This arts-based self-study documents the navigational process two tenured teacher education faculty members undertook to better understand our experiences as program coordinators at the same institution in the southwestern U.S. The period under investigation includes how we became program coordinators, what the experience of being coordinator was like, and an exploration of our joint resignation. Through our self-study, we have come to understand the experience as a navigation of multiple constraints and limitations. Others have discussed similar constraints and demands elsewhere (Berry, 2007; Berry & Forgasz, 2018; Clift, 2011; Craig, 2010; Rice, et al., 2015).
In particular, Berry and Forgasz (2018) challenged teacher educators to “publicly participate in articulating and sharing their professional knowledge of practice through self- study” in order to push back against the reform movements in teacher education that make our work “more akin to those of service providers than professional educators” (p. 236). Our research is a direct response to this call.
As faculty members in a neoliberal context at a public university in the U.S. during the Trump administration, we seek to further excavate how this ideology has had a chilling effect on colleges of education (Zeichner, 2010). Because we served as coordinators of our programs, we also sought to understand how leaders are positioned and regarded (Allison & Ramirez, 2016, 2019). In an attempt to break free from the neoliberal agenda, we looked to scholarly work on new methodologies, particularly arts-based (Weber & Mitchell, 2004) to more deeply divest from a culture of commodification and production (Giroux, 2016).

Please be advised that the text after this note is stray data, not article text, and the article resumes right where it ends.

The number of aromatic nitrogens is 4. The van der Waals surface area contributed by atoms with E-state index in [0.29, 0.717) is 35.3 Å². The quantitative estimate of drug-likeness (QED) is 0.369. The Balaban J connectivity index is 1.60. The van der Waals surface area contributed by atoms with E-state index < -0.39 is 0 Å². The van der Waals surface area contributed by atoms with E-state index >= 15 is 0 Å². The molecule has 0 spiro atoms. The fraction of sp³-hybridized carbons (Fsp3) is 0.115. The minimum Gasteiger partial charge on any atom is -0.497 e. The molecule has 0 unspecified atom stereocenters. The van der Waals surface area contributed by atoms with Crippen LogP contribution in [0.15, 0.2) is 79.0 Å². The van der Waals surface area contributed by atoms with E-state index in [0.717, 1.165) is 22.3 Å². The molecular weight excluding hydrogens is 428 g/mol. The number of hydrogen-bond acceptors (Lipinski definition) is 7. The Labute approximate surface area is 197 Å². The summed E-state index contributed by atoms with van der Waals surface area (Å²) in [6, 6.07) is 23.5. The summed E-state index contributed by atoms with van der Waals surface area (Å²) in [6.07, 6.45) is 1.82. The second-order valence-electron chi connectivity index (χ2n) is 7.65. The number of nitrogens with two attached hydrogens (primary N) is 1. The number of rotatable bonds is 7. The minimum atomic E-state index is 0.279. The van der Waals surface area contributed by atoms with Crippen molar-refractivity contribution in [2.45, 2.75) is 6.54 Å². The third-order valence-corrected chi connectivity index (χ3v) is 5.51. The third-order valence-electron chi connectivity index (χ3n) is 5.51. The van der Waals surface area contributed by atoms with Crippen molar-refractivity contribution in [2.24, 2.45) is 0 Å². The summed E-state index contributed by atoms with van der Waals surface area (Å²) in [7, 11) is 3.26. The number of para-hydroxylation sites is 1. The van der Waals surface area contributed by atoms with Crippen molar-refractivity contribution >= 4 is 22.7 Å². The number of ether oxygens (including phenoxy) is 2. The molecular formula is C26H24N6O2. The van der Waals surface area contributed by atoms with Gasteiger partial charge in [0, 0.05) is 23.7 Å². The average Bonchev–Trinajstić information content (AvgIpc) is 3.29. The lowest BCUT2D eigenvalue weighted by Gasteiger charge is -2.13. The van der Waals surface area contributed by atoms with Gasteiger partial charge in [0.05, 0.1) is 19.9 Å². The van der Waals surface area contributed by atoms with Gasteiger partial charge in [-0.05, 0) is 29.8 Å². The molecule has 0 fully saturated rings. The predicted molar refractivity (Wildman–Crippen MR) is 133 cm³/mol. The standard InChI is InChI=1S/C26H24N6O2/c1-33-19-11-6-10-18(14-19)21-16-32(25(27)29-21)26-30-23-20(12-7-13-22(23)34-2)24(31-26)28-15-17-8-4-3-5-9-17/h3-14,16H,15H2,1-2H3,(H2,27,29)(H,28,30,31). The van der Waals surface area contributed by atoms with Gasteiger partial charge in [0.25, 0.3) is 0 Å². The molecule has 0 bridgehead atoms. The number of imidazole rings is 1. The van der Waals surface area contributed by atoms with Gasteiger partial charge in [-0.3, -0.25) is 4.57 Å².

Rebecca is a Chicana social studies teacher educator. She became the program coordinator of elementary education when the position was vacated unexpectedly. Laura is a white female who became program coordinator of secondary education both through default (there were no other tenured faculty available) and with the support of the faculty.
The central aim of this self-study is to understand our experience as program coordinators using an arts-based methodology we developed called papertending. As program coordinators, we received reams of paper in the form of agendas, policies, standards, assessments, etc. The volume of these documents was overwhelming and contributed to our challenges. To actually and metaphorically turn negative experiences into something more positive, we transformed these documents into new paper through the artistic process of papertending. Through this work, we discovered we needed to map our experiences. As a result, we created a large-scale cartographic art installation documenting our experiences as program coordinators. In this paper, we detail what we learned about ourselves and about leadership in teacher education through our self-study artistic process.